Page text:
On 10 May 20,000 coppers joined a Police Federation demonstration against cuts and reforms. On the same day just 500 public sector workers joined London’s strike day rally against pension cuts.
Trade unionists should take note here — the police mobilisation put that of the labour movement to shame.
In 2010 Tom Winsor, former government advisor on rail regulation under New Labour, was commissioned by Home Secretary Theresa May to review police pay and conditions. His report proposes a fundamental overhaul of recruitment and promotion structures, pay and conditions of service — including differential pay for officers undertaking more or less dangerous roles and a cut in pay for those failing regular health checks. It also proposes to end standard retirement after thirty years service.
Meanwhile year-on-year, overall police numbers have been falling.
Further cuts in numbers are proposed alongside handing over parts of the police service to private companies. Hence the Police Federation placards which read “Police for Public, Not for Profit”.
Winsor’s proposals and the government’s squeeze on the police budget mirrors cuts and privatisations in schools, hospitals and other public services.
Police officers are currently barred from joining a union and are not permitted to strike. Socialists should support the democratic right of any one or any group to form a union and to strike.
In France, where police have some union rights, in May 1968 the police unions declared themselves in sympathy with the huge workers’ strike wave of that month, and unwilling to be used against the workers.
We should “support” (or at least take note of) is the disruptive effect that police “trade unionism” or potential industrial action and strikes have on the state.
Such moves expose splits within the state and potentially weaken a government.
Any widening breach between police and Tories presents opportunities for us to strengthen our labour movement campaigns against cuts and privatisation.
But this does not mean socialists and trade unionists should back the Police Federation’s stance and see their campaign as at one with the broader anti-cuts movement; or see cops as just “workers in uniform”, as the Militant (forerunner of the Socialist Party) used to call them.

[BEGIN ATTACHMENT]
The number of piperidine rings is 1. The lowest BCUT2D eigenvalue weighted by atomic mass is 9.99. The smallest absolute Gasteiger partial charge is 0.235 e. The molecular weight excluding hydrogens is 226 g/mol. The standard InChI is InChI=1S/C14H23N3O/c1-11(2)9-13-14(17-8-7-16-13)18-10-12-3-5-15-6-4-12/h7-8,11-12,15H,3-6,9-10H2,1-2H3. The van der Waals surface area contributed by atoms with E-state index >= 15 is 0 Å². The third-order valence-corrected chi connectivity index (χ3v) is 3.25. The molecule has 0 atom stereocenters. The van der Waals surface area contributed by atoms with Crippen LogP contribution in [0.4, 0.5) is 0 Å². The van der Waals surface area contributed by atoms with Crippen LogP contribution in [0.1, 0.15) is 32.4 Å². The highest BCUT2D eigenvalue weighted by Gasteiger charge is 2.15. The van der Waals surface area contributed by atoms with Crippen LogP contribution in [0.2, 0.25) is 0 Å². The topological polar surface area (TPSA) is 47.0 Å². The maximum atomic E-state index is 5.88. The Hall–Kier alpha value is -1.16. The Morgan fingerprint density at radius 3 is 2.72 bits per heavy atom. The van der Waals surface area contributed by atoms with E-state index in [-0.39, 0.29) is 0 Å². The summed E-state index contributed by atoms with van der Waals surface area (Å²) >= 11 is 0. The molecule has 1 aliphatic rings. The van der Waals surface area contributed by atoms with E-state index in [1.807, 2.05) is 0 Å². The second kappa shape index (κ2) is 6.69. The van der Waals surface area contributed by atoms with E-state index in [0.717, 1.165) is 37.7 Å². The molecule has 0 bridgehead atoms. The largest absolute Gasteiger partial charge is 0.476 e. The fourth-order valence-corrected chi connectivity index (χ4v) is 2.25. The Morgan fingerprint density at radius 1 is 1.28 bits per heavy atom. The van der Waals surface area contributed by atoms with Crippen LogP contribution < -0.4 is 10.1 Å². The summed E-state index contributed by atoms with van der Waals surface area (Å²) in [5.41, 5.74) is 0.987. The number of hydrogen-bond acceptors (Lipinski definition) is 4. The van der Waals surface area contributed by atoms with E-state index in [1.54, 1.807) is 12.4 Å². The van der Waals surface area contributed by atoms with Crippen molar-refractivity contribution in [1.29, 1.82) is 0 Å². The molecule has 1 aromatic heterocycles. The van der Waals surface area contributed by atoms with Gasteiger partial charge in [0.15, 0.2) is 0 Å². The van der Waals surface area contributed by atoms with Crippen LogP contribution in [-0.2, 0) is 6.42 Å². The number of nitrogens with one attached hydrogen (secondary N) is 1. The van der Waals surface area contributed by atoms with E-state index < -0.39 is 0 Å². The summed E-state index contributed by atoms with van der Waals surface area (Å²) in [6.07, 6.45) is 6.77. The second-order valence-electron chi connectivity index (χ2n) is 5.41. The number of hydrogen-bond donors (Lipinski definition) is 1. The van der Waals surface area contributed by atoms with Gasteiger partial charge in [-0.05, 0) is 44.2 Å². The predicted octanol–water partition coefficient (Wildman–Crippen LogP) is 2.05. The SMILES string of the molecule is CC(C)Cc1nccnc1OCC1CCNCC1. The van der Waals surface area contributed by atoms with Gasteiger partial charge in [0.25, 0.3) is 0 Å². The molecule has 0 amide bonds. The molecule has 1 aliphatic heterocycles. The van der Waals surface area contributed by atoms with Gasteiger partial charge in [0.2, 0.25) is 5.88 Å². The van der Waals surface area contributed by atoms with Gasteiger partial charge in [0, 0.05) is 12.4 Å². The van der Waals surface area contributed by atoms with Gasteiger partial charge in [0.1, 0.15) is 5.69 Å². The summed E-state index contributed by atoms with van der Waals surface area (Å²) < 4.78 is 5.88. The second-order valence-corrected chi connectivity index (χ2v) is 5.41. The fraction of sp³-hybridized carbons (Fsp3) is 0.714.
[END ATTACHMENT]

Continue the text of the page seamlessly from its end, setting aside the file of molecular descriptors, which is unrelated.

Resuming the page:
The writer of the “Constable Chaos” blog (a serving police officer) says, “I, and virtually all of my colleagues around the country joined the police … to make a difference; to help people; to make our society better for everyone.” All very admirable, but he then continues, presumably referring to recent exposures of police racism: “The world and his dog are allowed to ‘have a go’ at the police these days. Certainly things have gone wrong from time to time”...
Things have “gone wrong” — but over and over again. And the apparent good intentions of police officers like “Constable Chaos” come to nothing when the fundamental function of the police is not to solve crimes against ordinary people but to act as part of the coercive, “armed” wing of the state.
And what has gone wrong? A disproportionate number of young black men are subjected to stop and search.
Multiple deaths in custody. Attacks on people Ian Tomlinson, killed by cops on a G20 protest. The “mishandling” of racist murders and attacks. The use of force against protesters. The kettling of demonstrations. The infiltration of campaign groups. Strike breaking. Harassment campaigns. “Protecting” racists and fascists from their opponents...
In short the things that have “gone wrong” tell us the police are racist, authoritarian and a threat to the workers’ movement.
We do not automatically support the demands of every strike — we would not support a strike of police to be armed.
We would not welcome a rise of police trade union clout like, for example, that of the Queensland Police Union in Australia. In 1995-6 the QPU campaigned publicly and successfully to oust a Labour government on the basis of a secret pledge by the National Party opposition to drastically weaken an investigation into police corruption and misconduct.
The Police Federation’s demand for more police on the streets and more visible policing. That is not our demand. We need alternative ideas about how to tackle social disintegration, the petty crime that affects working-class people.
If the Police Federation’s were successful in overturning Winsor’s proposals the police service would be returned to its normal mode of function — battering our class.
Nonetheless the labour movement needs to monitor and debate the dynamics of the dispute between the Police Federation and the government for it has important implications.
When cops had a union
In 1913 police officers formed their own “union” — the National Union of Police and Prison Officers.
It was a response to terrible pay, working conditions and a rigid, military style hierarchy within the police force. It was influenced by tumultuous labour movement struggles.
As any officer found to be a member of the union or to be attending union meetings could be dismissed, the “union” operated in secret.
In 1918, strikes involving bus, mill, rail and mine workers swept the country. Against this backdrop NUPPO member Tommy Thiel was dismissed for union activities. Though NUPPO membership was very small, the leadership was convinced that if they called strike action thousands would follow. Up to 12,000 of the Metropolitan Police’s 20,000 members struck.
It was the end of World War One. Few experienced soldiers could replace the duties of the striking police men. When Lloyd George summoned the leader of the NUPPO to Downing Street for negotiations, soldiers openly fraternised with the striking police.
The government gave in to the NUPPO’s demands.
NUPPO grew exponentially after this point. Lloyd George provoked them into striking by refusing to meet their delegation. The resulting strike had more than 2,000 NUPPO members nationwide taking part, but was broken.
NUPPO was finished.